What is the future of restoration fairs?

Jun 27, 2022

We all know well how the last two years went and we are aware that returning to meeting in person, however hoped for, still brought some fears with it. But it was worthed it.

In fact meetings and interactions among participants were the best part of the fair.

The Salone itself was not self-referential at all. The location, a stone’s throw from the most important historical monuments of the city, wanted to offer a different vision from the one conceived years ago, not a mere exhibition of products, services and publishing but something that goes beyond them.

As far as technology is concerned, at the booths non-destructive approaches, and imaging techniques were protagonists. The famous Kremer company was present with their usual colour display stand of and then the publishing companies with lots of books, all interesting and precious. At the same time it was possible to access stands and virtual contributions on the web.

However, the real interest was for the presentations and the several meetings organised. In the rooms  (a little small for the audience attending), several topics were debated ranging from restoration to promotion.

One among the many talks we enjoyed was the story of the experiences made by two young restorers, Francesco Baudone and Anne Claire Sulpice, who, after an internship abroad on objects not properly studied, managed to involve and excite the audience in the event entitled “Ukilo-e: investigations on possible methods of conservative intervention and restoration “.

In general, the physical closeness between speakers and listeners encouraged a real confrontation, almost as if one were conversing inside a large living room.

During our seminar, we tried to propose a contribution with different-from-the-usual subject. Nothing that concerning a publication or the finding of a restoration. Instead we decided to tell how restorers, art historians and diagnosticians started together, and with constant dialogue, to study and understand an artwork in its various aspects: the material used, the history of conservation, the scholarly findings. As a result, the attribution of the painted Cross of the Museum of San Casciano, today supposedly by the master of San Lucchese could instead be by another artist. The art historian Dr. Matteuzzi, director of the Museum of San Casciano Val di Pesa, illustrated the first findings of the in-depth study she is carrying out on this work. The restorers of the Florentine laboratory “l’Atelier” discussed their first observations on the subject, also showing the first cleaning tests and the first considerations on the state of conservation taking into account the previous documented restorations. Finally, we, at Art-Test, presented our diagnostic project, i.e. what led us to choose the types of investigation proposed and the first considerations deriving from the analyses carried out, in particular radiography and reflectography.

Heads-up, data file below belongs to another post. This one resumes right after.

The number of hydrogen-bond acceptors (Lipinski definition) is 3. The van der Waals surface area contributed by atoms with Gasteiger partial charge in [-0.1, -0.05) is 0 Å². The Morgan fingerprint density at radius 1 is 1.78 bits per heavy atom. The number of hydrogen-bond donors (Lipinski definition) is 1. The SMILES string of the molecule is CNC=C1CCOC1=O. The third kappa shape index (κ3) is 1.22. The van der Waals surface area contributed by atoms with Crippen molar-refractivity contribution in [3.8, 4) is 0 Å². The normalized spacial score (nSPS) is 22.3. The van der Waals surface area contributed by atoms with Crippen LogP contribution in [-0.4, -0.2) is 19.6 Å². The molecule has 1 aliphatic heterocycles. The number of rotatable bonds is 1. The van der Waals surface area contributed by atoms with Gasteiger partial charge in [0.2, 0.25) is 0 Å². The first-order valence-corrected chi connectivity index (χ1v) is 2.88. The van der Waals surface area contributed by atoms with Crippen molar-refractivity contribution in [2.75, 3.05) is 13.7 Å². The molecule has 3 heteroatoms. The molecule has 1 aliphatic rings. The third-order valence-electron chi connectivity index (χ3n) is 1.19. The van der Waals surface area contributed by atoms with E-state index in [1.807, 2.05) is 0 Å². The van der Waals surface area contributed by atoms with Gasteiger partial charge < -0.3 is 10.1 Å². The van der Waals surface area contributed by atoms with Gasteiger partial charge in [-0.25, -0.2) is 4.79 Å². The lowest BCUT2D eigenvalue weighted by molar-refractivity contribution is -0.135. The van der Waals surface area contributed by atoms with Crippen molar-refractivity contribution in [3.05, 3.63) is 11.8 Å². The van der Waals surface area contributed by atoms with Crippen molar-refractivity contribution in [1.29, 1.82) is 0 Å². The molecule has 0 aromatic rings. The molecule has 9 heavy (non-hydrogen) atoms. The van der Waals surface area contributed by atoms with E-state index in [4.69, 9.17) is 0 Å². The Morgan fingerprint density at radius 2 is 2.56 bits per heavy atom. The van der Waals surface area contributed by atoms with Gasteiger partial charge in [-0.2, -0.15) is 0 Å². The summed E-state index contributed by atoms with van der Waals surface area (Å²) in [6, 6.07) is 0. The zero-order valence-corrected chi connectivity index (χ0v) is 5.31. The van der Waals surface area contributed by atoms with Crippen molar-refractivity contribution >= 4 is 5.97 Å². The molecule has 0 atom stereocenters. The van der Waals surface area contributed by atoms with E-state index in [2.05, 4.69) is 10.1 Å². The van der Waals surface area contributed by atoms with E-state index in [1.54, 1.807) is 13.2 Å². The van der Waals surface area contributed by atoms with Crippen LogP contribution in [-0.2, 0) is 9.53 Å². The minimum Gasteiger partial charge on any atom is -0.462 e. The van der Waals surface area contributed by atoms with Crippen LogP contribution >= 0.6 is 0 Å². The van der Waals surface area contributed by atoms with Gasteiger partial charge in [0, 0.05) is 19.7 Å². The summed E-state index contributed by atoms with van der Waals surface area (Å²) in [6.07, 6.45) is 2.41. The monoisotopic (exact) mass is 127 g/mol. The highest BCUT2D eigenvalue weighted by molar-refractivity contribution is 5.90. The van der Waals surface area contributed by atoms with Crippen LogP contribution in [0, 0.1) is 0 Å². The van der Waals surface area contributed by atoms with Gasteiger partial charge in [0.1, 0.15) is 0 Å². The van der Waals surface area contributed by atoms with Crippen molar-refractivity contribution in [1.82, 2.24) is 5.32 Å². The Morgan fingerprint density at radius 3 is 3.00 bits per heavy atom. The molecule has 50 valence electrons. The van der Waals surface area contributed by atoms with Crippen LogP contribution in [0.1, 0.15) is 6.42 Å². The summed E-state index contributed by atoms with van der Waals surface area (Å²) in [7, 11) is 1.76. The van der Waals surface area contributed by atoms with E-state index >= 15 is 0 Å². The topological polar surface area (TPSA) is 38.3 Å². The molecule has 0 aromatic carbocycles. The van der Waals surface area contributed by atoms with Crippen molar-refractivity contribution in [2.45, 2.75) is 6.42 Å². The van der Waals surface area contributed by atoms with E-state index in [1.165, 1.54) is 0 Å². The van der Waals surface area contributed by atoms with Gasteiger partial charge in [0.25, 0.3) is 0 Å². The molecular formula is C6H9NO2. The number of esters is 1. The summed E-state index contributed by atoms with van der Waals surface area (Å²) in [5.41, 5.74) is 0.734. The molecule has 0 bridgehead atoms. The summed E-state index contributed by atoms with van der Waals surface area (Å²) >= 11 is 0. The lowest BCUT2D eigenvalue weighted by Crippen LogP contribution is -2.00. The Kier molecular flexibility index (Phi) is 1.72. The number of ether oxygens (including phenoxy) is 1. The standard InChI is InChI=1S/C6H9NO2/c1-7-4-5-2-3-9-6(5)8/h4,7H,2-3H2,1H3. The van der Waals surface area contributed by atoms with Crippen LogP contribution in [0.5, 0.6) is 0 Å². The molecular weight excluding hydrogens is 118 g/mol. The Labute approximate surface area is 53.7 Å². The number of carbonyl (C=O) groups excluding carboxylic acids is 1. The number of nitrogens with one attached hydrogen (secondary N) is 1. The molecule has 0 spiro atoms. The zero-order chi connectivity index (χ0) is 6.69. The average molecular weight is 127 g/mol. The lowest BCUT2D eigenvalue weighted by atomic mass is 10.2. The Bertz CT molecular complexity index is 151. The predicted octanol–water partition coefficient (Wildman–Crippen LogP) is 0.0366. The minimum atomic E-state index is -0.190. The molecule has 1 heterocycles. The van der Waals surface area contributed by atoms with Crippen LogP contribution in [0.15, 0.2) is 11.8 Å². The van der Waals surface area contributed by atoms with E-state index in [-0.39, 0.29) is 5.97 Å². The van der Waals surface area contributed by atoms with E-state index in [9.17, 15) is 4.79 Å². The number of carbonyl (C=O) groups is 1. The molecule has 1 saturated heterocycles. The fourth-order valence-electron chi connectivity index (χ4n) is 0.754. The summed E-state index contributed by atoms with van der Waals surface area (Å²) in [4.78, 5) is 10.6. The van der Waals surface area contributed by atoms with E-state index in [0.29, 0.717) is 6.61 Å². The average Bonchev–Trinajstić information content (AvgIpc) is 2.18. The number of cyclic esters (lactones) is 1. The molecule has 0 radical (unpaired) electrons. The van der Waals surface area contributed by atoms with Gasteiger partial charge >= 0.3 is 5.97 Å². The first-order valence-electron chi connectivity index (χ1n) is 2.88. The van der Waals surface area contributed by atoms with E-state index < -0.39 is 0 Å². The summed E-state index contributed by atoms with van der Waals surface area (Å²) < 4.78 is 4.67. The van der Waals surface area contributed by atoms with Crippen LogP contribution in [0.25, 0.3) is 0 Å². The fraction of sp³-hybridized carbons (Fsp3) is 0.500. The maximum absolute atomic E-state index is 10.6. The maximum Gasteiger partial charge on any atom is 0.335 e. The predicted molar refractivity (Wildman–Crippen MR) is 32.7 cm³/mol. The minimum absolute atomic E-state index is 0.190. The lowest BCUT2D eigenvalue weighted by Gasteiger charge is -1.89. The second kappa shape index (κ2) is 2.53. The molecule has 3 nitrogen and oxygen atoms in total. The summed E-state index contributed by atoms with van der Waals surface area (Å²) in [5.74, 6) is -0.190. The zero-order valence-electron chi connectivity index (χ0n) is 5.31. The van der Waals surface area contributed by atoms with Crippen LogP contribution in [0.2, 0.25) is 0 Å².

In the aftermath of this fair, we can say that, in our opinion, fairs must increasingly be a “multi-layered” meeting places, where the various aspects of conservation and restoration are discussed in a practical and critical manner. Where the physical space merges with the digital space. Moreover, we would like that the Florence fair could offer an opportunity to visit the many restoration studios of the city, and, why not, of other the Italian cities, and also laboratories like ours, in order to understand how much technology and investigations may be the added value for the whole translation process of our past into the near future

Emanuela Massa
(Emanuela Massa)